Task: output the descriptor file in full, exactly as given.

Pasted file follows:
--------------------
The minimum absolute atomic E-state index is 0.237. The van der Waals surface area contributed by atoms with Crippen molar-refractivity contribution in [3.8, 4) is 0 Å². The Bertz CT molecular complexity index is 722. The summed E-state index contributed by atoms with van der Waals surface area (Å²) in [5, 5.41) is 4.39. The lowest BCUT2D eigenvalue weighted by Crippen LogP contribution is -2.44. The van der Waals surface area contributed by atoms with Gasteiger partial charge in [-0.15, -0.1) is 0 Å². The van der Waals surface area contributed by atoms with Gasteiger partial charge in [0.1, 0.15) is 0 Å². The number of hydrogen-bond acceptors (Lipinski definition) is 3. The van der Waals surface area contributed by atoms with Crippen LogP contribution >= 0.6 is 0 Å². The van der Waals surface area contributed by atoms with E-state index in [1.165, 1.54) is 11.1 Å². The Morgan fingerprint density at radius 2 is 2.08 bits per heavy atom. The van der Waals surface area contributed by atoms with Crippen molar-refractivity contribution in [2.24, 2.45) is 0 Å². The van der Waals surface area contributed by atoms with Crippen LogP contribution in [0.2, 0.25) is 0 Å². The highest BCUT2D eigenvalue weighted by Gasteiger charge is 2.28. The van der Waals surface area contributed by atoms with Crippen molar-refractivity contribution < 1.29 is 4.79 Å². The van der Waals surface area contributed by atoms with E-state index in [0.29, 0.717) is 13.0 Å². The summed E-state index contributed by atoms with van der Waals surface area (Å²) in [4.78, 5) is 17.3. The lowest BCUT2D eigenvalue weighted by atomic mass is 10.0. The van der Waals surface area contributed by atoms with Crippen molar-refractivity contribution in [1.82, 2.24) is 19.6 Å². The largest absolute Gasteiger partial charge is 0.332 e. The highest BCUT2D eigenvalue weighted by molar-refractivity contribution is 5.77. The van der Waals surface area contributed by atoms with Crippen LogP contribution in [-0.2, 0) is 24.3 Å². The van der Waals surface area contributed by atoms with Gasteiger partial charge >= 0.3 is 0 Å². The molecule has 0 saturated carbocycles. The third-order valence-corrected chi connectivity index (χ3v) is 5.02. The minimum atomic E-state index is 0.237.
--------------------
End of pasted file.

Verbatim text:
The minimum absolute atomic E-state index is 0.237. The van der Waals surface area contributed by atoms with Crippen molar-refractivity contribution in [3.8, 4) is 0 Å². The Bertz CT molecular complexity index is 722. The summed E-state index contributed by atoms with van der Waals surface area (Å²) in [5, 5.41) is 4.39. The lowest BCUT2D eigenvalue weighted by Crippen LogP contribution is -2.44. The van der Waals surface area contributed by atoms with Gasteiger partial charge in [-0.15, -0.1) is 0 Å². The van der Waals surface area contributed by atoms with Gasteiger partial charge in [0.1, 0.15) is 0 Å². The number of hydrogen-bond acceptors (Lipinski definition) is 3. The van der Waals surface area contributed by atoms with Crippen LogP contribution >= 0.6 is 0 Å². The van der Waals surface area contributed by atoms with E-state index in [1.165, 1.54) is 11.1 Å². The Morgan fingerprint density at radius 2 is 2.08 bits per heavy atom. The van der Waals surface area contributed by atoms with Crippen molar-refractivity contribution in [2.24, 2.45) is 0 Å². The van der Waals surface area contributed by atoms with Crippen LogP contribution in [0.2, 0.25) is 0 Å². The highest BCUT2D eigenvalue weighted by Gasteiger charge is 2.28. The van der Waals surface area contributed by atoms with Crippen molar-refractivity contribution < 1.29 is 4.79 Å². The van der Waals surface area contributed by atoms with E-state index in [0.29, 0.717) is 13.0 Å². The summed E-state index contributed by atoms with van der Waals surface area (Å²) in [4.78, 5) is 17.3. The lowest BCUT2D eigenvalue weighted by atomic mass is 10.0. The van der Waals surface area contributed by atoms with Crippen molar-refractivity contribution in [1.82, 2.24) is 19.6 Å². The largest absolute Gasteiger partial charge is 0.332 e. The highest BCUT2D eigenvalue weighted by molar-refractivity contribution is 5.77. The van der Waals surface area contributed by atoms with Crippen LogP contribution in [-0.2, 0) is 24.3 Å². The van der Waals surface area contributed by atoms with Gasteiger partial charge >= 0.3 is 0 Å². The molecule has 0 saturated carbocycles. The third-order valence-corrected chi connectivity index (χ3v) is 5.02. The minimum atomic E-state index is 0.237.